Study Underscores Economic Burden of Lupus in America
Americans with moderate to severe lupus disease activity access healthcare resources more often and have higher medical costs. Researchers analyzed the association between disease severity and costs (using healthcare administrative claims information integrated with electronic health records (EHR)) to determine utilization and costs in lupus. The EHRs of 17,257 people with lupus between 2011 and 2015 were examined.
- Data showed that healthcare utilization activity was generally the same each year studied. About 14% of people with lupus had greater than or equal to 1 hospitalization per year, 25.7% had greater than or equal to 1 emergency department (ED) visit, and 94.4% had greater than or equal to 1 outpatient visit.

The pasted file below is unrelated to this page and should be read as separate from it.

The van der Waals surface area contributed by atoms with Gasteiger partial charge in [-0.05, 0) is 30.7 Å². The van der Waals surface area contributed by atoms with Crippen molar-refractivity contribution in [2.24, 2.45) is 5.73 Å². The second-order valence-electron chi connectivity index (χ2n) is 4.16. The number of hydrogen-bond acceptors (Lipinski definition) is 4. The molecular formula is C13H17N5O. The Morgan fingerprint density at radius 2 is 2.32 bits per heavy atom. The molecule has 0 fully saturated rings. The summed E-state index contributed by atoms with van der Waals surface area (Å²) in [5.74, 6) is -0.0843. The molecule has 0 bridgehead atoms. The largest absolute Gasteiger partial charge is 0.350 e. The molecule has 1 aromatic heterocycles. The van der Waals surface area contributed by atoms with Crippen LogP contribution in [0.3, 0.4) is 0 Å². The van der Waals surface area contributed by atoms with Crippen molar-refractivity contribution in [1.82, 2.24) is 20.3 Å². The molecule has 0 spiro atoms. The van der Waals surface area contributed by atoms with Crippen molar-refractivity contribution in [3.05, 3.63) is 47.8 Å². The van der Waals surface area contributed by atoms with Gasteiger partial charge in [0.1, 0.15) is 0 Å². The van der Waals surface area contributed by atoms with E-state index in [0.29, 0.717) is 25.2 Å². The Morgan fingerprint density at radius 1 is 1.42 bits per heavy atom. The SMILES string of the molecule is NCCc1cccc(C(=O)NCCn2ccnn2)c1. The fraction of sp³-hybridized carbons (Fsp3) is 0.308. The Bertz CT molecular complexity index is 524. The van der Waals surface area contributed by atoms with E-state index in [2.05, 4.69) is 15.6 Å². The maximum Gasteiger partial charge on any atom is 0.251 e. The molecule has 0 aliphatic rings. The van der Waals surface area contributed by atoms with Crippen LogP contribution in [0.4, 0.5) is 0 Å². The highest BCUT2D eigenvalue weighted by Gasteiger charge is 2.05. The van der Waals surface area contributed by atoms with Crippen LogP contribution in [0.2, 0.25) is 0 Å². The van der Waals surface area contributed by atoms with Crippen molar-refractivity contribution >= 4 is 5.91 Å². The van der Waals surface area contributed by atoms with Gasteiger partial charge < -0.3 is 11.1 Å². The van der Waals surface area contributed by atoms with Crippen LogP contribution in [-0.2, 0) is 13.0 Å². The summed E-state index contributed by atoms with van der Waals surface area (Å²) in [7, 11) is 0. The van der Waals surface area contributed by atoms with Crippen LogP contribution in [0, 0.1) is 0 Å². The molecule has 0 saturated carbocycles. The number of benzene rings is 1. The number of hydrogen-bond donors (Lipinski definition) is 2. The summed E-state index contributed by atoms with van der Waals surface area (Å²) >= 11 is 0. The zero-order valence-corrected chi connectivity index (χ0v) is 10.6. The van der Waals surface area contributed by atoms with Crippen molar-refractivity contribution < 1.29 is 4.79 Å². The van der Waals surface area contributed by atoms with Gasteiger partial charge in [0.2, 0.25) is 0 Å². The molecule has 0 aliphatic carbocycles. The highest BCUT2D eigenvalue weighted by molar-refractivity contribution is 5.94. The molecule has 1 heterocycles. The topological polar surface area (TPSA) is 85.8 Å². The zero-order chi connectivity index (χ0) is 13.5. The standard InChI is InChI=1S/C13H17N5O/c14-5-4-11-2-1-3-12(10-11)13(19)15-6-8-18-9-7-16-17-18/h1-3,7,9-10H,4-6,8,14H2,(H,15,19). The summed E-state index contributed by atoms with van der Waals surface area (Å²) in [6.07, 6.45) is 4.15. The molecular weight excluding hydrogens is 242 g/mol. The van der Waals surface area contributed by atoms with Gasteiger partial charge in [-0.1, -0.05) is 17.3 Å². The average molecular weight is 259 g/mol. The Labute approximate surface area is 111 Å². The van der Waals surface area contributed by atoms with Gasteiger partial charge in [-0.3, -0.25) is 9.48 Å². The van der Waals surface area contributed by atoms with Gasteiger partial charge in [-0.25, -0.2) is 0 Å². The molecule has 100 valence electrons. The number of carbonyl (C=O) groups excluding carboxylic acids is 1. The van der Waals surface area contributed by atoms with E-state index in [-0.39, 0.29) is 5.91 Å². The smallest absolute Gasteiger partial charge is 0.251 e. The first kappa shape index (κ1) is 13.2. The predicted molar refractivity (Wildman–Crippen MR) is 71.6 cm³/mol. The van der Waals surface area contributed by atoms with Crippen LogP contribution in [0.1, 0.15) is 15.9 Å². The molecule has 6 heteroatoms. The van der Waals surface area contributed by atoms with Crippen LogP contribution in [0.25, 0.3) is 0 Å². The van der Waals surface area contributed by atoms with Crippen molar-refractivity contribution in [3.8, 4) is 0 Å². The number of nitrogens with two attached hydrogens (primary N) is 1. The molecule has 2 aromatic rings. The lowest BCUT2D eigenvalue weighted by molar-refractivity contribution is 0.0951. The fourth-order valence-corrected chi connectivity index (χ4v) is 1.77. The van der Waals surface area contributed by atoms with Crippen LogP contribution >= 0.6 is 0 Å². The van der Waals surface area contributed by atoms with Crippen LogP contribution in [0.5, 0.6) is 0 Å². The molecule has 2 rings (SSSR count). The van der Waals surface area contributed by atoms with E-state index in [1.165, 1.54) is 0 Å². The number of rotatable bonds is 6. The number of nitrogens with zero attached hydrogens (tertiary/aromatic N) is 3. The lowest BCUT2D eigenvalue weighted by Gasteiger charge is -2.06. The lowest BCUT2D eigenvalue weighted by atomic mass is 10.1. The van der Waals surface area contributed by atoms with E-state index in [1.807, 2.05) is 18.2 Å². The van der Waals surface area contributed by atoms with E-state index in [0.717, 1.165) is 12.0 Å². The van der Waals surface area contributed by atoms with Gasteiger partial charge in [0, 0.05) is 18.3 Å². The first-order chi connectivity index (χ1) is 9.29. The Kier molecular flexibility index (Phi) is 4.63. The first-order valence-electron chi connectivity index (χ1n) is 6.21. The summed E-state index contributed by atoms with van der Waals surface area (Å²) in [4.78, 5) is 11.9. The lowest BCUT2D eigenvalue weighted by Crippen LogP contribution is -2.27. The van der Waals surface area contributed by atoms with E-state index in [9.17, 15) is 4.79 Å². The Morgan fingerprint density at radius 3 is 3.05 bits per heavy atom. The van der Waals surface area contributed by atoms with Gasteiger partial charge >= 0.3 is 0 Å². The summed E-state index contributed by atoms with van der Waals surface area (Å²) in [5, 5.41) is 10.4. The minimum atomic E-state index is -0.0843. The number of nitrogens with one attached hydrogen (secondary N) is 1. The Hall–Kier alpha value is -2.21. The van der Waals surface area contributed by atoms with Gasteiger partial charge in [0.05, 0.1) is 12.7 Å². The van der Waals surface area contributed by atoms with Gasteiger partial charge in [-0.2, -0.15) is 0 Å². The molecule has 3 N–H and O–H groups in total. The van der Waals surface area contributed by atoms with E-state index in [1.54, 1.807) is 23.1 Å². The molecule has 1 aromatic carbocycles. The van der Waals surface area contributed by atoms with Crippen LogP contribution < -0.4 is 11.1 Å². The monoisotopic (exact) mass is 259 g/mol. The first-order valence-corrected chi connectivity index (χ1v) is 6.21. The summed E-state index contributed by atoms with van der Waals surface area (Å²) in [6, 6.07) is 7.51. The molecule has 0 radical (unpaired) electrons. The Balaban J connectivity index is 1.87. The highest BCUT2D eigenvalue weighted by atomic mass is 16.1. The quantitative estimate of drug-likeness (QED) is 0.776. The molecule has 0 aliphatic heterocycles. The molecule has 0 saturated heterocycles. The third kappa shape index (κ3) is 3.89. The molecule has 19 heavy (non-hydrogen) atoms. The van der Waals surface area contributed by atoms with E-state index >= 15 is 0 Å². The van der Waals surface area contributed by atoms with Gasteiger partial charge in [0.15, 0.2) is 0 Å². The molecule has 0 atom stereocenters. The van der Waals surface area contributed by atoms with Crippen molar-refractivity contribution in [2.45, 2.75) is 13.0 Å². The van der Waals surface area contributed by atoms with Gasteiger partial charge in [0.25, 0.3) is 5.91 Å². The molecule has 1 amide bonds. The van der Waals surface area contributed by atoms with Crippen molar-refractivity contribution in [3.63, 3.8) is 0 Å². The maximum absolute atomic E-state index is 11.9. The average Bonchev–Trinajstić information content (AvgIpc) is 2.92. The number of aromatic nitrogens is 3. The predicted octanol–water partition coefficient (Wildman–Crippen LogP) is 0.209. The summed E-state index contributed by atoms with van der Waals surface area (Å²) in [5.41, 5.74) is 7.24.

- Those with greater than or equal to 1 ED visit per year, proportionately increased their visits from 22.8% in 2011 to 29.3% in 2015.
- Annually, greater than or equal to 1 prescription was filled by 88.0% of people with lupus, which includes 1.3% people who used treatments derived from living organisms (also called biologics, such as Benlysta).
- Those prescribed biologics increased from 0.7% in 2011 to 1.4% in 2015.
- Antimalarial and corticosteroid prescriptions decreased each year studied.
- Data revealed higher costs for people with severe lupus ($52,951 average per year), compared with moderate disease ($28,936) and mild disease ($21,052).
- Those with severe disease activity had increased costs in all service categories: inpatient (36.9%), ED (38.3%), clinic/office visits, and pharmacy (4.7%).
Developing new treatments for lupus that modify disease activity and lessen use of steroids can lower healthcare costs and utilization. Learn more about financial assistance for healthcare and financial help for children with lupus.
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